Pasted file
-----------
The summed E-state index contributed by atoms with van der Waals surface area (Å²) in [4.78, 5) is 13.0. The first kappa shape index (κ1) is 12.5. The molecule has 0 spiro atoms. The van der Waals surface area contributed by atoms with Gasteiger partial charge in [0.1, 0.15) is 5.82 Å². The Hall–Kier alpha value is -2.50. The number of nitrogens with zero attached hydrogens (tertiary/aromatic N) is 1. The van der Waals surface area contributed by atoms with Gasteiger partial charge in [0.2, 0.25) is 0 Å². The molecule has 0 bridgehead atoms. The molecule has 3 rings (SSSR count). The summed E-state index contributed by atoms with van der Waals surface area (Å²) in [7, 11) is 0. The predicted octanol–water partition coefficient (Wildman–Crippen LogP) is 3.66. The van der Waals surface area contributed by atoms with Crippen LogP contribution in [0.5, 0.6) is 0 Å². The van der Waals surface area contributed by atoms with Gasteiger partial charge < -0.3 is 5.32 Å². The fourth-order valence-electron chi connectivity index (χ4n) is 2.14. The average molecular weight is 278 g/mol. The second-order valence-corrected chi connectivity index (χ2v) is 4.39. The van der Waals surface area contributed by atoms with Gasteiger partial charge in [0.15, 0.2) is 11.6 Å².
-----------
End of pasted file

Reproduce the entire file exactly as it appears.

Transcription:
The summed E-state index contributed by atoms with van der Waals surface area (Å²) in [4.78, 5) is 13.0. The first kappa shape index (κ1) is 12.5. The molecule has 0 spiro atoms. The van der Waals surface area contributed by atoms with Gasteiger partial charge in [0.1, 0.15) is 5.82 Å². The Hall–Kier alpha value is -2.50. The number of nitrogens with zero attached hydrogens (tertiary/aromatic N) is 1. The van der Waals surface area contributed by atoms with Gasteiger partial charge in [0.2, 0.25) is 0 Å². The molecule has 0 bridgehead atoms. The molecule has 3 rings (SSSR count). The summed E-state index contributed by atoms with van der Waals surface area (Å²) in [7, 11) is 0. The predicted octanol–water partition coefficient (Wildman–Crippen LogP) is 3.66. The van der Waals surface area contributed by atoms with Crippen LogP contribution in [0.5, 0.6) is 0 Å². The van der Waals surface area contributed by atoms with Gasteiger partial charge < -0.3 is 5.32 Å². The fourth-order valence-electron chi connectivity index (χ4n) is 2.14. The average molecular weight is 278 g/mol. The second-order valence-corrected chi connectivity index (χ2v) is 4.39. The van der Waals surface area contributed by atoms with Gasteiger partial charge in [0.15, 0.2) is 11.6 Å².